Leapdragon 2016 - Aron Hsiao Was Here

No passion.  §

So here’s a thing I do now, apparently.

I write a blog post, and then I don’t post it. Sometimes even a long one. No idea why. I suppose I’m getting bored with the whole thing again. Start with the inclination to post, end up with a bit of a fizzle and a drift-away a few hundred keystrokes in.

— § —

Boredom is becoming a serious and ongoing problem.

I, like so many other men in my generation, and in the younger generation, am absolutely dying for something to be inspired by, to be motivated by, to be passionate about.

© Aron Hsiao / 2003

Over the years I’ve gone through technology, open source, photography, social philosophy, and more recently, collecting wristwatches. But they all fizzle eventually. None of them have proven to be all that interesting in the long run. Sometimes the taper-off comes as a matter of disillusionment (open source, social philosophy), sometimes as a matter of simply beginning to repeat myself in an area with no real import (technology, wristwatches), sometimes as a matter of logistics and cost-benefit (photography).

There’s always been politics, but that’s more of a negative force in my life. I compulsively read politics for weeks at a time because it pisses me off so, not because it inspires me to commit myself to something or makes me eager to get up in the morning.

Some would say that I’m looking for my war. Others of the Rod Dreher variety would say that I’m looking for God. I have no idea if either is true. Maybe both are true. Maybe neither is true.

What is true is that I’m suffering from the malaise that is infecting masculinity these days across the board—the vague sense that I’m useful for so much more than I’m being used for, that my capabilities are being wasted, that there is no particular reason why I do one thing rather than another, and that nothing is of any particular import beyond the immediate and mundane (i.e. I must eat if I want to live to see tomorrow, so I’ll kick the can down the road and do X, Y, and Z to enable that particular behavior; hopefully something cooler will arise along the way).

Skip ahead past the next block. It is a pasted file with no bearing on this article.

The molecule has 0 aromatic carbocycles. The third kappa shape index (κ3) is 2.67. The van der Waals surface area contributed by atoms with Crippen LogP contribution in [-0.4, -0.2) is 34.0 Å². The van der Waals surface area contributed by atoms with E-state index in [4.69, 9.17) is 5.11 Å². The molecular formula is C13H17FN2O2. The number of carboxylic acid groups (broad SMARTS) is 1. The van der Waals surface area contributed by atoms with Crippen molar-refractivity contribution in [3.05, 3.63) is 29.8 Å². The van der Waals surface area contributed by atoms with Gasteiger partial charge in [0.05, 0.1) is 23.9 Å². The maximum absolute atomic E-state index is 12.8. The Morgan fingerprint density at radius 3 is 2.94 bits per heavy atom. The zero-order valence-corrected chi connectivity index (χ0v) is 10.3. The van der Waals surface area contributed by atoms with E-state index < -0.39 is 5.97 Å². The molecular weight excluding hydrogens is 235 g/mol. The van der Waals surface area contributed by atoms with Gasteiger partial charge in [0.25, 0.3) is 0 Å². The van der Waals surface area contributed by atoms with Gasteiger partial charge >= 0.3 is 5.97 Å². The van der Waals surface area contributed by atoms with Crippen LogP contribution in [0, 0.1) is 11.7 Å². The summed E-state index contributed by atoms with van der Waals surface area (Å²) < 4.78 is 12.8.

It rarely does. And when it does, it’s only a temporary “cooler.” Within a few weeks|months (I rarely even get to years), everything is back to monochrome again.

Bunch of monkeys on a rock behaving badly toward one another, repeating things ad infinitum that have already been repeated ad infinitum and, in fact, even written down. Embarrassing.

I am jaded.

I need a project. But I also need to care about my project.

— § —

No, people and humanity and all of that nonsense doesn’t do it for me. As a rule, I’m not all that interested in people. I’ve met very few that aren’t cardboard cut-outs.

When you’re young, they convince you for a while that “every human life is valuable, and every life matters equally.”

This is clearly nonsense. It is true that life is, in juxtaposition to the known universe, comparatively rare. But rare is not at all the same thing as valuable—and the idea that every life matters equally is farcical on its face.

My life is clearly worth less than that of Bill Gates or Steve Jobs and more than that of the homeless guy on the corner out in front of Wal-Mart. Maybe it’s regrettable and we don’t like to speak in these terms, but give me a break, let’s be real and honest here.

© Aron Hsiao / 2016

And the reason that many lives are less valuable than a handful of others is that they are completely interchangeable, undifferentiated, and largely self-absorbed, like my own. Even the “people people” always turn out to be “self people” in the end.

Camille Paglia keeps saying that we’re in the decadent phase of culture, and I agree with her.

Risk and danger are, paradoxically and sadly, the only things that give human life meaning. Give everyone comfort and safety and we become unimpressive, unimportant, and irrelevant. We have everything we need in our culture, and so we set about the arduous task of feathering and refeathering our luxurious nests until we die.

Yes, yes, I’m very grateful to live in relative comfort. That doesn’t change the fact that living in relative comfort is not an ennobling thing. No, I wouldn’t trade it. But I’d be a better person if I did.

Which is why the fact that I won’t—and nobody else will, either—is so telling. It says more or less what we need to know about ourselves in 21st century America.

— § —

So what’s on the horizon for passion?

Nothing. Literally nothing. I’m supremely bored with women, with technology, with academics. I’m also bored with wristwatches and politics, but at least I’ve managed to become addicted to them.

So that’s what’s on the horizon, for no particular reason other than inertia and the avoidance of other, more harmful addictions. Because surely when there is no passion, there must stand an addiction in its place to salve the wounds left by its absence.


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